Geneva officials have set zoning parameters to allow recreational and medical cannabis sales in the city.
Mayor Kevin Burns voted to approve the ordinance, breaking a 5-5 tie among aldermen, that will allow one medical and one recreational cannabis dispensary under the Illinois’ Cannabis Regulation and Tax Act, which will make recreational use and possession by adults legal across the state on Jan. 1.
The plan also permits cannabis craft growers, infusers, processing and transporter organizations. In addition, the ordinance established parking regulations, hours of operation and separation requirements from schools, day care facilities and residential areas.
The more than 3½-hour special city council meeting on Monday began with public comments on both sides of the issue and included several amendments to the planning and zoning commission recommendations.
The mayor told the crowd they were only discussing zoning issues in Geneva.
“This is not re-litigating” the state’s decision, Burns said. “This is strictly a zoning matter.”
In response to a public comment about the lack of debate, Burns said, “That discussion was everywhere.”
“To assume there has been no discussion, would be to assume that we have not heard from our constituents, whether they be in support of or in opposition to (cannabis in Geneva),” he said.
Cannabis organizations in Geneva will require a special-use permit, meaning the city will look at each applicant on an individual basis. Requirements for any establishment would include a building that would not diminish the value of nearby properties, change the character of the area or cause traffic congestion.
Aldermen made changes to the ordinance beyond the recommendations from the planning and zoning committee, which had recommended prohibiting recreational cannabis dispensaries in the city.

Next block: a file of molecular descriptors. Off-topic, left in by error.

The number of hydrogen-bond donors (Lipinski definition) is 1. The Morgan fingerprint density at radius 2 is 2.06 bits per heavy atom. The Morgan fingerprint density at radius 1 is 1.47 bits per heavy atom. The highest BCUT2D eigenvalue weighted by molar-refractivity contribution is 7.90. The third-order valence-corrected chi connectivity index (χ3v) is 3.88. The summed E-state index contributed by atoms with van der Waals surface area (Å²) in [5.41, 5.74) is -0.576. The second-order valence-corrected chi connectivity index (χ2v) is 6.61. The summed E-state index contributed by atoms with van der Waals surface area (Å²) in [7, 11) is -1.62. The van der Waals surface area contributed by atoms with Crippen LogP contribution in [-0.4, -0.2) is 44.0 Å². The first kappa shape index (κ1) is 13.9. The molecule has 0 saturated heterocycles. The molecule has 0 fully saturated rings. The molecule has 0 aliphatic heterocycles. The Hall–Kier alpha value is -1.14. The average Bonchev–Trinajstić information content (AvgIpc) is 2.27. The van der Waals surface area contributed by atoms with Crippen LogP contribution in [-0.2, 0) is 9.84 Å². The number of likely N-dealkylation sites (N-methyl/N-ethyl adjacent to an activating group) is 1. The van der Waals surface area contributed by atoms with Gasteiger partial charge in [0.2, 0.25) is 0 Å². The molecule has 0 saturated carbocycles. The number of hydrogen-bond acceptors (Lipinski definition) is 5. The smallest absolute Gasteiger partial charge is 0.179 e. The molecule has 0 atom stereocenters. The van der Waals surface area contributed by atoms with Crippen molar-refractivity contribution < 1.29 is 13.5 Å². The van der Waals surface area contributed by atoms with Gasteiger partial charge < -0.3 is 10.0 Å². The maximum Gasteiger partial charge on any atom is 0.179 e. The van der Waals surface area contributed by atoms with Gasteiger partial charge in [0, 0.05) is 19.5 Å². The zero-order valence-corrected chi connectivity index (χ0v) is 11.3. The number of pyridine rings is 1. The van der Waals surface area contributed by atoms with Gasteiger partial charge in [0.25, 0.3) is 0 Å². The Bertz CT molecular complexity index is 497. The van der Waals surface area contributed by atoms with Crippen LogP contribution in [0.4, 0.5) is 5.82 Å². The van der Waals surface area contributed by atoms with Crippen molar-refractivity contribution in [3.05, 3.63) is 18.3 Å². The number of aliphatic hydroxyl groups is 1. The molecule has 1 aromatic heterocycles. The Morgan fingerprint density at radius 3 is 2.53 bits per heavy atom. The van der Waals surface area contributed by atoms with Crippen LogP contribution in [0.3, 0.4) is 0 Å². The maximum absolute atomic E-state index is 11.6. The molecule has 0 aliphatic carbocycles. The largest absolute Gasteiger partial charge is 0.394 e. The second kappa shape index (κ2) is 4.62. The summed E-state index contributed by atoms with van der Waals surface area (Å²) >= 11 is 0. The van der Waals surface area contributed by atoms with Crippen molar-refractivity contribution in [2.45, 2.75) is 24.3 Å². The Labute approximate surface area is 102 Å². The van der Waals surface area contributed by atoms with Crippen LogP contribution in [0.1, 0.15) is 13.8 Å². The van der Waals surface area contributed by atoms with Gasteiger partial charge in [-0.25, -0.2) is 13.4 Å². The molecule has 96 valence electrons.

An amendment proposed by Alderman Mike Bruno eliminated a 150-foot setback for infusing, processing and transporting establishments. The recommendation from planning and zoning required the 150-foot setback for all cannabis businesses in Geneva.
“(These businesses in industrial areas) seem less impactful than uses that are already there,” Bruno said.
More than the 150-foot setback would be like “considering a prohibition,” Community Development Director David DeGroot said.
The 150-foot buffer was “about keeping a reasonable opportunity,” he said. “If you start applying a higher buffer, you really start limiting the opportunity to even be considered eligible.”
An amendment to prohibit medical and recreational facilities in the downtown area failed.
“I don’t think that eliminating the downtown area makes sense,” Alderman Becky Hruby said. “Either we agree this is the right thing for our community or it’s not. If it’s OK on the east side, it should be OK on 3rd Street.”